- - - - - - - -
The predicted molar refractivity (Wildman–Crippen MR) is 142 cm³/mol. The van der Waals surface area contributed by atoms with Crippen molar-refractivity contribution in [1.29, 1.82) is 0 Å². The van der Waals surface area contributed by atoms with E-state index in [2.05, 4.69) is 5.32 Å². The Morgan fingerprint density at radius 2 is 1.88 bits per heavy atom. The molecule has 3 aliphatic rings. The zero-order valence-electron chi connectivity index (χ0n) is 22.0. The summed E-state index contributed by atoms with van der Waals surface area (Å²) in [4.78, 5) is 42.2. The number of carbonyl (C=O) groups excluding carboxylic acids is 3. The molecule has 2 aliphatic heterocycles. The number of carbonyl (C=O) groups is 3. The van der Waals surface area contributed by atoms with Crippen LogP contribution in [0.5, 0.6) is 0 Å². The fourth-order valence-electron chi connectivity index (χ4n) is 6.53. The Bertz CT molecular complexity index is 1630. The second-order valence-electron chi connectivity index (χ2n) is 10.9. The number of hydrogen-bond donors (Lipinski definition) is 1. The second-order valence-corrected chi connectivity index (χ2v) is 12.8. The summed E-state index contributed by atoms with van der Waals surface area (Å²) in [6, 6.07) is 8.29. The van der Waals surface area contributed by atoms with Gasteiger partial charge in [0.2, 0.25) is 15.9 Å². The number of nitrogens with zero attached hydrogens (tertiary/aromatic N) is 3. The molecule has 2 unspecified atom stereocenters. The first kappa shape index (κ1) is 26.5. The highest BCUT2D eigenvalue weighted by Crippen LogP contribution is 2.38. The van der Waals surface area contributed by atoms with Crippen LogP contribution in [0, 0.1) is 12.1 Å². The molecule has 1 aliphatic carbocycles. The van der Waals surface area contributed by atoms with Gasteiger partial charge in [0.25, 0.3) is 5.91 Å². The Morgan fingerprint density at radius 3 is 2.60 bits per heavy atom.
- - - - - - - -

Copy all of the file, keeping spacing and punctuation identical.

The predicted molar refractivity (Wildman–Crippen MR) is 142 cm³/mol. The van der Waals surface area contributed by atoms with Crippen molar-refractivity contribution in [1.29, 1.82) is 0 Å². The van der Waals surface area contributed by atoms with E-state index in [2.05, 4.69) is 5.32 Å². The Morgan fingerprint density at radius 2 is 1.88 bits per heavy atom. The molecule has 3 aliphatic rings. The zero-order valence-electron chi connectivity index (χ0n) is 22.0. The summed E-state index contributed by atoms with van der Waals surface area (Å²) in [4.78, 5) is 42.2. The number of carbonyl (C=O) groups excluding carboxylic acids is 3. The molecule has 2 aliphatic heterocycles. The number of carbonyl (C=O) groups is 3. The van der Waals surface area contributed by atoms with Crippen LogP contribution in [0.5, 0.6) is 0 Å². The fourth-order valence-electron chi connectivity index (χ4n) is 6.53. The Bertz CT molecular complexity index is 1630. The second-order valence-electron chi connectivity index (χ2n) is 10.9. The number of hydrogen-bond donors (Lipinski definition) is 1. The second-order valence-corrected chi connectivity index (χ2v) is 12.8. The summed E-state index contributed by atoms with van der Waals surface area (Å²) in [6, 6.07) is 8.29. The van der Waals surface area contributed by atoms with Gasteiger partial charge in [0.2, 0.25) is 15.9 Å². The number of nitrogens with zero attached hydrogens (tertiary/aromatic N) is 3. The molecule has 2 unspecified atom stereocenters. The first kappa shape index (κ1) is 26.5. The highest BCUT2D eigenvalue weighted by Crippen LogP contribution is 2.38. The van der Waals surface area contributed by atoms with Crippen LogP contribution in [0, 0.1) is 12.1 Å². The molecule has 1 aliphatic carbocycles. The van der Waals surface area contributed by atoms with Gasteiger partial charge in [0.25, 0.3) is 5.91 Å². The Morgan fingerprint density at radius 3 is 2.60 bits per heavy atom.